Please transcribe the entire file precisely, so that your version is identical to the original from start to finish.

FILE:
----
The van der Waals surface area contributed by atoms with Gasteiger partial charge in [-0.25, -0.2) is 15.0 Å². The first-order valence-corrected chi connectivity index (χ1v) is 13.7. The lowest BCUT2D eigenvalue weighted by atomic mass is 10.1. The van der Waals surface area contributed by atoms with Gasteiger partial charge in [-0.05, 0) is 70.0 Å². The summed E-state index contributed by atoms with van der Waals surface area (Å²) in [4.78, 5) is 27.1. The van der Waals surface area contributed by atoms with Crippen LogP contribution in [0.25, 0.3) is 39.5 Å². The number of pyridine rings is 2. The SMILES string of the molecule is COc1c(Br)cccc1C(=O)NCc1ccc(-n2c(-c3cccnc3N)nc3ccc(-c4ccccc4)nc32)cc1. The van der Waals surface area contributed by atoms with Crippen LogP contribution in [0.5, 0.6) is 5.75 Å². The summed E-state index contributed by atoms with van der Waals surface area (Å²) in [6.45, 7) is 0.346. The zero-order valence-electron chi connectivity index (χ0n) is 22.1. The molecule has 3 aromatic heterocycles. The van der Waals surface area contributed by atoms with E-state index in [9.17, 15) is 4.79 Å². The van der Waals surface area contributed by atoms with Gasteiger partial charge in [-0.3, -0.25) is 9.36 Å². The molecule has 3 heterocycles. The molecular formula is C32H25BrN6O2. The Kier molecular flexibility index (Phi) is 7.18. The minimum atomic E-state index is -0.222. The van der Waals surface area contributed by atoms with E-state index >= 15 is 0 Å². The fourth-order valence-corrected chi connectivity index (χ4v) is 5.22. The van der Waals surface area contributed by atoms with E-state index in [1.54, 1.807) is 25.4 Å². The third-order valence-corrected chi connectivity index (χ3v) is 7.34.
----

The van der Waals surface area contributed by atoms with Gasteiger partial charge in [-0.25, -0.2) is 15.0 Å². The first-order valence-corrected chi connectivity index (χ1v) is 13.7. The lowest BCUT2D eigenvalue weighted by atomic mass is 10.1. The van der Waals surface area contributed by atoms with Gasteiger partial charge in [-0.05, 0) is 70.0 Å². The summed E-state index contributed by atoms with van der Waals surface area (Å²) in [4.78, 5) is 27.1. The van der Waals surface area contributed by atoms with Crippen LogP contribution in [0.25, 0.3) is 39.5 Å². The number of pyridine rings is 2. The SMILES string of the molecule is COc1c(Br)cccc1C(=O)NCc1ccc(-n2c(-c3cccnc3N)nc3ccc(-c4ccccc4)nc32)cc1. The van der Waals surface area contributed by atoms with Crippen LogP contribution in [0.5, 0.6) is 5.75 Å². The summed E-state index contributed by atoms with van der Waals surface area (Å²) in [6.45, 7) is 0.346. The zero-order valence-electron chi connectivity index (χ0n) is 22.1. The molecule has 3 aromatic heterocycles. The van der Waals surface area contributed by atoms with E-state index in [9.17, 15) is 4.79 Å². The van der Waals surface area contributed by atoms with Gasteiger partial charge in [-0.3, -0.25) is 9.36 Å². The molecule has 3 heterocycles. The molecular formula is C32H25BrN6O2. The Kier molecular flexibility index (Phi) is 7.18. The minimum atomic E-state index is -0.222. The van der Waals surface area contributed by atoms with E-state index >= 15 is 0 Å². The fourth-order valence-corrected chi connectivity index (χ4v) is 5.22. The van der Waals surface area contributed by atoms with E-state index in [1.54, 1.807) is 25.4 Å². The third-order valence-corrected chi connectivity index (χ3v) is 7.34.